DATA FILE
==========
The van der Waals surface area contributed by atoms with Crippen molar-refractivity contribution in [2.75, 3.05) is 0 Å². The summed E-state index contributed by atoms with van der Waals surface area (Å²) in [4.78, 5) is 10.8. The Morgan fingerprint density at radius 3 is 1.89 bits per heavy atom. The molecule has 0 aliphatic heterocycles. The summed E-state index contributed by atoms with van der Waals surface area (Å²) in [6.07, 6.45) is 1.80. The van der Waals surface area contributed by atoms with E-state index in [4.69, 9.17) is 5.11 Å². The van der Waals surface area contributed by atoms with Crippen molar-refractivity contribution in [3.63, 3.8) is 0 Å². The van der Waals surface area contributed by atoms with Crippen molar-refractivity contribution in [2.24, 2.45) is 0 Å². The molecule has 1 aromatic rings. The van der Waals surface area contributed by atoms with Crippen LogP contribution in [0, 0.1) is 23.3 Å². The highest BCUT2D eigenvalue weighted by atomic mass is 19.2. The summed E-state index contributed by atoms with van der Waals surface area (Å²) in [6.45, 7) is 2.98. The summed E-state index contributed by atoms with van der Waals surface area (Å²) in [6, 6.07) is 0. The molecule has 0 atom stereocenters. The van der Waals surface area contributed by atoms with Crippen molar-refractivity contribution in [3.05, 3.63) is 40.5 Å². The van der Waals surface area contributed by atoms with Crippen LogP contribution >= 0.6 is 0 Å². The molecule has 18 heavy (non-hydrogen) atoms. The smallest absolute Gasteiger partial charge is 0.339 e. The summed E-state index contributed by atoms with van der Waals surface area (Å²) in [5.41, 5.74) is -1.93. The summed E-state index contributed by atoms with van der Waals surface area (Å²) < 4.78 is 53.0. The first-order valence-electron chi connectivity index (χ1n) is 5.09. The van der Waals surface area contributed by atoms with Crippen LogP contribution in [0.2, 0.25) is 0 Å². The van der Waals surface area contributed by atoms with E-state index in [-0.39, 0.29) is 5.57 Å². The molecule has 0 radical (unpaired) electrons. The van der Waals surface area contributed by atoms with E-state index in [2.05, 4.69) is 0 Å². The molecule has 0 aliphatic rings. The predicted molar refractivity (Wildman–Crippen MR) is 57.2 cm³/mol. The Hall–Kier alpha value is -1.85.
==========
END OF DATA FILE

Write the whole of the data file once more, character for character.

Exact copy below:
The van der Waals surface area contributed by atoms with Crippen molar-refractivity contribution in [2.75, 3.05) is 0 Å². The summed E-state index contributed by atoms with van der Waals surface area (Å²) in [4.78, 5) is 10.8. The Morgan fingerprint density at radius 3 is 1.89 bits per heavy atom. The molecule has 0 aliphatic heterocycles. The summed E-state index contributed by atoms with van der Waals surface area (Å²) in [6.07, 6.45) is 1.80. The van der Waals surface area contributed by atoms with E-state index in [4.69, 9.17) is 5.11 Å². The van der Waals surface area contributed by atoms with Crippen molar-refractivity contribution in [3.63, 3.8) is 0 Å². The van der Waals surface area contributed by atoms with Crippen molar-refractivity contribution in [2.24, 2.45) is 0 Å². The molecule has 1 aromatic rings. The van der Waals surface area contributed by atoms with Crippen LogP contribution in [0, 0.1) is 23.3 Å². The highest BCUT2D eigenvalue weighted by atomic mass is 19.2. The summed E-state index contributed by atoms with van der Waals surface area (Å²) in [6.45, 7) is 2.98. The summed E-state index contributed by atoms with van der Waals surface area (Å²) in [6, 6.07) is 0. The molecule has 0 atom stereocenters. The van der Waals surface area contributed by atoms with Crippen molar-refractivity contribution in [3.05, 3.63) is 40.5 Å². The van der Waals surface area contributed by atoms with Crippen LogP contribution >= 0.6 is 0 Å². The molecule has 18 heavy (non-hydrogen) atoms. The smallest absolute Gasteiger partial charge is 0.339 e. The summed E-state index contributed by atoms with van der Waals surface area (Å²) in [5.41, 5.74) is -1.93. The summed E-state index contributed by atoms with van der Waals surface area (Å²) < 4.78 is 53.0. The first-order valence-electron chi connectivity index (χ1n) is 5.09. The van der Waals surface area contributed by atoms with Crippen LogP contribution in [0.2, 0.25) is 0 Å². The van der Waals surface area contributed by atoms with E-state index in [-0.39, 0.29) is 5.57 Å². The molecule has 0 radical (unpaired) electrons. The van der Waals surface area contributed by atoms with E-state index in [2.05, 4.69) is 0 Å². The molecule has 0 aliphatic rings. The predicted molar refractivity (Wildman–Crippen MR) is 57.2 cm³/mol. The Hall–Kier alpha value is -1.85.